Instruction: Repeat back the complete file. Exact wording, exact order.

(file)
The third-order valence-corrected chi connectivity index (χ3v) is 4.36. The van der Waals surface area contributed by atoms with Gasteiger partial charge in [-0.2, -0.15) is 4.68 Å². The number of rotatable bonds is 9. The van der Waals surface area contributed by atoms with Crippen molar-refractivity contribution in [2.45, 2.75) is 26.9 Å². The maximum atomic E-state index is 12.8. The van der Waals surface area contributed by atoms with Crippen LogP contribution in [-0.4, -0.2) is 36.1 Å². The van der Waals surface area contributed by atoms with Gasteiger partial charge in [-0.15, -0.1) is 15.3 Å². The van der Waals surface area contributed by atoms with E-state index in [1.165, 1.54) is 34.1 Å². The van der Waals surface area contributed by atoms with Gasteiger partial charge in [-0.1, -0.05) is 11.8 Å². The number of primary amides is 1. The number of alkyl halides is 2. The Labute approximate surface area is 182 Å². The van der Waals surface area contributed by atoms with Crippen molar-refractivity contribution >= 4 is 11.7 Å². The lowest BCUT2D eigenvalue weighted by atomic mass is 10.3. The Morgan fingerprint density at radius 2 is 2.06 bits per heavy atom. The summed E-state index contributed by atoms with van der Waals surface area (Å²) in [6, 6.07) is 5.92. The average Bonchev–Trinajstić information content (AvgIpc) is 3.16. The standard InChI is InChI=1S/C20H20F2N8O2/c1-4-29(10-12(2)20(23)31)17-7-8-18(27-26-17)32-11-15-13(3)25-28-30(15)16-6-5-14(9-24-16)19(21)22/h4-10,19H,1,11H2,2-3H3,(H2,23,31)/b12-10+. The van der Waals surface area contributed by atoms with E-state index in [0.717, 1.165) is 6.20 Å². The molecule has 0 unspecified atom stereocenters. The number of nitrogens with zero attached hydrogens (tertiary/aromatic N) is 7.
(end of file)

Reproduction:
The third-order valence-corrected chi connectivity index (χ3v) is 4.36. The van der Waals surface area contributed by atoms with Gasteiger partial charge in [-0.2, -0.15) is 4.68 Å². The number of rotatable bonds is 9. The van der Waals surface area contributed by atoms with Crippen molar-refractivity contribution in [2.45, 2.75) is 26.9 Å². The maximum atomic E-state index is 12.8. The van der Waals surface area contributed by atoms with Crippen LogP contribution in [-0.4, -0.2) is 36.1 Å². The van der Waals surface area contributed by atoms with Gasteiger partial charge in [-0.15, -0.1) is 15.3 Å². The van der Waals surface area contributed by atoms with E-state index in [1.165, 1.54) is 34.1 Å². The van der Waals surface area contributed by atoms with Gasteiger partial charge in [-0.1, -0.05) is 11.8 Å². The number of primary amides is 1. The number of alkyl halides is 2. The Labute approximate surface area is 182 Å². The van der Waals surface area contributed by atoms with Crippen molar-refractivity contribution >= 4 is 11.7 Å². The lowest BCUT2D eigenvalue weighted by atomic mass is 10.3. The Morgan fingerprint density at radius 2 is 2.06 bits per heavy atom. The summed E-state index contributed by atoms with van der Waals surface area (Å²) in [6, 6.07) is 5.92. The average Bonchev–Trinajstić information content (AvgIpc) is 3.16. The standard InChI is InChI=1S/C20H20F2N8O2/c1-4-29(10-12(2)20(23)31)17-7-8-18(27-26-17)32-11-15-13(3)25-28-30(15)16-6-5-14(9-24-16)19(21)22/h4-10,19H,1,11H2,2-3H3,(H2,23,31)/b12-10+. The van der Waals surface area contributed by atoms with E-state index in [0.717, 1.165) is 6.20 Å². The molecule has 0 unspecified atom stereocenters. The number of nitrogens with zero attached hydrogens (tertiary/aromatic N) is 7.